Have you ever followed a celebrity on Twitter or liked a page on Facebook, only to learn later that the account doesn’t really belong to that person? In most cases these accounts were created as harmless parodies, but what happens when they step over the line?
Take Apple CEO Steve Jobs as an example. In January 2011, Apple filed a complaint against the owner of a parody Twitter account. By the time Twitter suspended the account three months later, it had attracted 650,000 followers called @CeoSteveJobs.
Prior to January 1, 2011, an account like this might have been all in good fun. The passage of California Senate Bill (SB) 1411, though, made criminal “E-personation” a crime; E-personation involves impersonating people on the Web.
This article will detail how California’s new law has brought to light this growing problem and how to protect yourself from online impersonation.
SB 1411 protects your online reputation
The World Wide Web is a powerful tool for working, researching and staying connected to the world around you. Unfortunately, one of the pitfalls of the Web is that it’s a relatively anonymous environment. Anyone can create a fake account, and it’s difficult for a Twitter or Facebook user to ascertain if the person on the other end of the email or social networking account is really who he or she claims to be.
By making malicious online impersonation a misdemeanor, California’s SB 1411 gives law enforcement and legal representatives the ability to prosecute online criminals.
SB 1411 makes it “unlawful to knowingly and without consent credibly impersonate another person through or on an Internet Web site or by other electronic means with the intent to harm, intimidate, threaten or defraud another person.”
Now, if someone creates false accounts or posts a hostile or harmful comment on the Web and attributes it to you, he or she could be punished by a $1000 fine or up to one year in jail. In addition, SB 1411 allows for attorney fees for those who may not be able to pay for legal representation to prosecute those who intend to harm your online reputation.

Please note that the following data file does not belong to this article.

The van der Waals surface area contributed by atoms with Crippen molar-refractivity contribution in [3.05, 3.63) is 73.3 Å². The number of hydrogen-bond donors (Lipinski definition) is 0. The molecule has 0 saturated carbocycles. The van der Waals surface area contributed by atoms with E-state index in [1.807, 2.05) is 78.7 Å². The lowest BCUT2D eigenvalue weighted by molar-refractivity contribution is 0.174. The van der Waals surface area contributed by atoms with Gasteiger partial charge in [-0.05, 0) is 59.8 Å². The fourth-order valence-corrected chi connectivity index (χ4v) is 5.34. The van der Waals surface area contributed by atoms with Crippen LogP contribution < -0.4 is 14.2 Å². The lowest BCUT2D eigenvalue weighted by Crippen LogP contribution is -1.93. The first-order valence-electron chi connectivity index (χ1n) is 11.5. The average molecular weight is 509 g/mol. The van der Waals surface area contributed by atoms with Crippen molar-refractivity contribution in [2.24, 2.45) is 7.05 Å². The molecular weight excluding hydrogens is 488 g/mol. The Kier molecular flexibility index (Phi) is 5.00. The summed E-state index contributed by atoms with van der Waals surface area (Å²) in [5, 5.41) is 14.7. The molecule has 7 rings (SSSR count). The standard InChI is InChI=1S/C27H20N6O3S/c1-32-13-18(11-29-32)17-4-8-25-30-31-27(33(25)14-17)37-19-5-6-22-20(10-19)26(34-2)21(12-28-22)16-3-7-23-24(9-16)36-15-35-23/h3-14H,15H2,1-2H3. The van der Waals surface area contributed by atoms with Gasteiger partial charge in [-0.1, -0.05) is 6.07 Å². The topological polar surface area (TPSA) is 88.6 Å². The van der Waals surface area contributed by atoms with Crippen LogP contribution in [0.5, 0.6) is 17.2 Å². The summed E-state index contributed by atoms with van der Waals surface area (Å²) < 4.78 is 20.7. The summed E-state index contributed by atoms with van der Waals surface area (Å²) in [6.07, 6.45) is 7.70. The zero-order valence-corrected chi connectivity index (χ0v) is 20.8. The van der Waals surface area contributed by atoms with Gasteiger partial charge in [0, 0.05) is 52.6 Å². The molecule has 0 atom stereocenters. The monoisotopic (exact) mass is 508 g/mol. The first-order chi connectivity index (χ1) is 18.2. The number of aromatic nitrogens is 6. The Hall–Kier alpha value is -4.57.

SB 1411 defends your child in cases of cyberbullying
Although the concept of online impersonation may be best known for fake celebrity accounts on Facebook and Twitter, the new law may also have potential consequences for those who partake in cyberbullying.
Online bullying of teens and children on the Web has reached an all-time high. In 2007, 13-year-old Megan Meyer of Missouri committed suicide after she was a victim of cyberbullying due to online impersonation. A parent of a rival student set up a fake MySpace account to torment the teen. Laws like SB 1411 would allow states to prosecute creators of false accounts.
Control your risk of being impersonated online
False comments made on the Web can potentially harm your online reputation. Use these tips to learn how to protect yourself from online impersonation.
When the false content is sent out from what appears to be your personal accounts, it gives even more credibility to the negative information. If someone has created fake email accounts with your name or a false account on Twitter, the ramifications to your Internet reputation can be widespread. If you’re being impersonated online, you may experience the following:
Loss of job opportunities
It’s no secret that hiring managers are turning to the Internet to source information on potential employees. The Web can work as a virtual head-hunting service, and your Internet reputation is just as important as your resume.
When you’re a victim of online impersonation, your ability to put your best face forward is taken away from you. When you’re interviewed for a job, you can minimize the impact of false information by sharing the fact that you’re aware of the online impersonation. Also, if your resume is online, be sure to post a disclaimer with it that you’re a victim of online impersonation.
If online impersonation has cost you employment, SB 1411 may give you the ability to prosecute those who have sought to harm your online reputation.
Banking or credit issues resulting from fraudulent accounts
It has become easier than ever for hackers to gain access to your bank accounts and credit cards online. If someone is impersonating you online, he or she may have an easier time gaining access to your personal information by hacking your legitimate accounts. Before you know it, you’ll have racked up a huge credit card bill or purchased items you never ordered.
Check out this article on how to protect your personal data and passwords from potential hackers.
Defend your Internet reputation with the help of SB 1411
The first real step that California lawmakers have taken to recognize the importance of your online reputation is SB 1411. With Web technology evolving rapidly, SB 1411 is an important tool that both the government and lawmakers can use to help you know how to protect yourself from online impersonation.
Shelly Wutke is a freelance writer based in Vancouver, BC. Shelly has been published in Vancouver-based Love Magazine, in local newspapers, and on various websites.